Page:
Experts call for heritage value of post-war New Towns to be recognised, as Parliament debate
Wednesday, 12 July 2017
Heritage and architecture experts from across the UK are calling for the heritage value of the post-war new towns in the UK and Europe to be recognised and included in plans for future growth and regeneration.
This comes as Parliament debate the challenges facing new towns in Westminster Hall on Wednesday 12 July.
As part of the New Towns Heritage Network, academics from Oxford Brookes University and Coventry University are currently leading a series of events and seminars which bring together planners, architects, academics and civil society organisations to examine New Town heritage and consider how it can play a positive role in new town civic identity and future development.
New Town heritage includes not only some outstanding buildings, architecture and sculptures – which are often considered to be dated and controversial - but also the legacy of New Town Master Plans, green wedges and landscaping, and neighbourhood clusters.
All of this contributes to the value of the towns as a place to live and work, but also to their sense of history and place.Dr Bob Colenutt, School of the Built Environment, Oxford Brookes University
Dr Bob Colenutt from the School of the Built Environment at Oxford Brookes University, who is leading the project, said: “There are intense debates about the value of the heritage of New Towns happening both in the UK and Europe, partially because the heritage of these towns is in need of refurbishment, renewal and is increasingly under threat of demolition.
“New Town heritage includes not only some outstanding buildings, architecture and sculptures – which are often considered to be dated and controversial - but also the legacy of New Town Master Plans, green wedges and landscaping, and neighbourhood clusters.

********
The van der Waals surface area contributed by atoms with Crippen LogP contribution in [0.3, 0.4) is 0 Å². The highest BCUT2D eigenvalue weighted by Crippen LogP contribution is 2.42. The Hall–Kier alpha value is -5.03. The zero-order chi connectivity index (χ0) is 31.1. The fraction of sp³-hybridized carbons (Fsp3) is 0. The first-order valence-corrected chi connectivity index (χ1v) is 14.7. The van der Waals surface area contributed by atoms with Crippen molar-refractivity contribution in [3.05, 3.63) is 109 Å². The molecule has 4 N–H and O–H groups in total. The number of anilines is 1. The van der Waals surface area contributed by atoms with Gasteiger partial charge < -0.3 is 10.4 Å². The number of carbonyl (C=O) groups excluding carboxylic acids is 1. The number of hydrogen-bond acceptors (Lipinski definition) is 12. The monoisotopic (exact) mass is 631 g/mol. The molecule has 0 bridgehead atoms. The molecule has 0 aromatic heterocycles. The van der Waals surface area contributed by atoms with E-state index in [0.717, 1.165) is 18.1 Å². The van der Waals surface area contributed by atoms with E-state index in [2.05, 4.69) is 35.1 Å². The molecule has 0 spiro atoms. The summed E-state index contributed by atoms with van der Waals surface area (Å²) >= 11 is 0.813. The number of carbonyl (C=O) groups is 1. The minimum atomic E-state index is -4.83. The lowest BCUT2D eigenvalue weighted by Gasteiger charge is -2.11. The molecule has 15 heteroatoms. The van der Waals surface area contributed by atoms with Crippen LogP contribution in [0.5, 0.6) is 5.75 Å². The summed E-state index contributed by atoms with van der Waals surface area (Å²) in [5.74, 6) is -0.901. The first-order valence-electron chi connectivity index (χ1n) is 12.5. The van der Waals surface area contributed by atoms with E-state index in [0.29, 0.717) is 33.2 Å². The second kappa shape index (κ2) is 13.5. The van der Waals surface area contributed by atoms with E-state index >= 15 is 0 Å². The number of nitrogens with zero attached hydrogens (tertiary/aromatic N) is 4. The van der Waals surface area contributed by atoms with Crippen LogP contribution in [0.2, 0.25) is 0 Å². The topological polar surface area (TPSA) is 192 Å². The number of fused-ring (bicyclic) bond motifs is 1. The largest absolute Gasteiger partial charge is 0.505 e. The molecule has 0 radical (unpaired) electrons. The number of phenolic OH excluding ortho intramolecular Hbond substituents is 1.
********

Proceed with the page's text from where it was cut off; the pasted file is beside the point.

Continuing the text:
“All of this contributes to the value of the towns as a place to live and work, but also to their sense of history and place.
“The 70th anniversary of Harlow and 50th anniversary of Milton Keynes this year has opened up a wider public examination of the architectural and planning heritage in the New Towns and we are calling on policy makers to celebrate and incorporate this important heritage value in 21st century plans.”
The first New Towns Heritage Network event took place as part of Milton Keynes’ 50th anniversary celebrations in January 2017. In June 2017, Harlow’s heritage value, highlighting the Master Planning and architecture of Sir Frederick Gibberd was celebrated. Speakers included Dr Elain Harwood a renowned expert on post war architecture and Dr Christine Manley, a writer on the life and work of Frederick Gibberd.
The aims of the New Towns Heritage Network are to contribute to the contemporary academic and policy debate about the heritage value of New Town and ultimately, improve the architectural understanding and evaluation of New Town heritage in the UK and Europe as a key contributor to the sustainability of these places. With the unique mix of researchers, the project will develop a cross-sectoral methodology for New Town Heritage research and policy action.
Events are due to take place in Peterborough, Oxford and Almere in The Netherlands.